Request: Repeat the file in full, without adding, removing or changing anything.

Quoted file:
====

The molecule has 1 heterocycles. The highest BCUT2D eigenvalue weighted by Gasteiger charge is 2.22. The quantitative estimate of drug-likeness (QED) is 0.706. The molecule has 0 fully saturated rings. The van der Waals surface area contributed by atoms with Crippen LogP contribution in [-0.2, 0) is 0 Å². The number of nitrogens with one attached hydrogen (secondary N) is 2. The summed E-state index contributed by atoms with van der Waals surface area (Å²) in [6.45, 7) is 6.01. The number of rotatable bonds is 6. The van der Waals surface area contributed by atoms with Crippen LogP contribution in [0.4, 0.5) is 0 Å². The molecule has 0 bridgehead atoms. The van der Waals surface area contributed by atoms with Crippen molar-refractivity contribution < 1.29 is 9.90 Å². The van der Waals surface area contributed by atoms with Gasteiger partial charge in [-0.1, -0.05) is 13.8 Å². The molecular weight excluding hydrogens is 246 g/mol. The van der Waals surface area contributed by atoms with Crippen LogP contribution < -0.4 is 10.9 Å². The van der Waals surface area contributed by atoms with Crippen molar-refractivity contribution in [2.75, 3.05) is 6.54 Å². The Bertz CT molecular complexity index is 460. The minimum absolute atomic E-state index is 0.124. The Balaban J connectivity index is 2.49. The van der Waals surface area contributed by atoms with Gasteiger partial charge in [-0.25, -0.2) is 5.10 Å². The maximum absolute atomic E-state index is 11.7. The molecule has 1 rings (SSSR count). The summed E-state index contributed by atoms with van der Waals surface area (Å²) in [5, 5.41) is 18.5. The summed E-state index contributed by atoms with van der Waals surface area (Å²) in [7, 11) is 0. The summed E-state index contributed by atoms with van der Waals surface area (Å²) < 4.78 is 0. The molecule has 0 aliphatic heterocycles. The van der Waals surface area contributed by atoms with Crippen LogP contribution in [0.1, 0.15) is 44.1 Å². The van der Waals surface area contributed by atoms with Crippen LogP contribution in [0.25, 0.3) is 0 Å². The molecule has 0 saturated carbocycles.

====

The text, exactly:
The molecule has 1 heterocycles. The highest BCUT2D eigenvalue weighted by Gasteiger charge is 2.22. The quantitative estimate of drug-likeness (QED) is 0.706. The molecule has 0 fully saturated rings. The van der Waals surface area contributed by atoms with Crippen LogP contribution in [-0.2, 0) is 0 Å². The number of nitrogens with one attached hydrogen (secondary N) is 2. The summed E-state index contributed by atoms with van der Waals surface area (Å²) in [6.45, 7) is 6.01. The number of rotatable bonds is 6. The van der Waals surface area contributed by atoms with Crippen LogP contribution in [0.4, 0.5) is 0 Å². The molecule has 0 bridgehead atoms. The van der Waals surface area contributed by atoms with Crippen molar-refractivity contribution < 1.29 is 9.90 Å². The van der Waals surface area contributed by atoms with Gasteiger partial charge in [-0.1, -0.05) is 13.8 Å². The molecular weight excluding hydrogens is 246 g/mol. The van der Waals surface area contributed by atoms with Crippen LogP contribution < -0.4 is 10.9 Å². The van der Waals surface area contributed by atoms with Crippen molar-refractivity contribution in [2.75, 3.05) is 6.54 Å². The Bertz CT molecular complexity index is 460. The minimum absolute atomic E-state index is 0.124. The Balaban J connectivity index is 2.49. The van der Waals surface area contributed by atoms with Gasteiger partial charge in [-0.25, -0.2) is 5.10 Å². The maximum absolute atomic E-state index is 11.7. The molecule has 1 rings (SSSR count). The summed E-state index contributed by atoms with van der Waals surface area (Å²) in [5, 5.41) is 18.5. The summed E-state index contributed by atoms with van der Waals surface area (Å²) in [7, 11) is 0. The summed E-state index contributed by atoms with van der Waals surface area (Å²) < 4.78 is 0. The molecule has 0 aliphatic heterocycles. The van der Waals surface area contributed by atoms with Crippen LogP contribution in [0.1, 0.15) is 44.1 Å². The van der Waals surface area contributed by atoms with Crippen LogP contribution in [0.25, 0.3) is 0 Å². The molecule has 0 saturated carbocycles.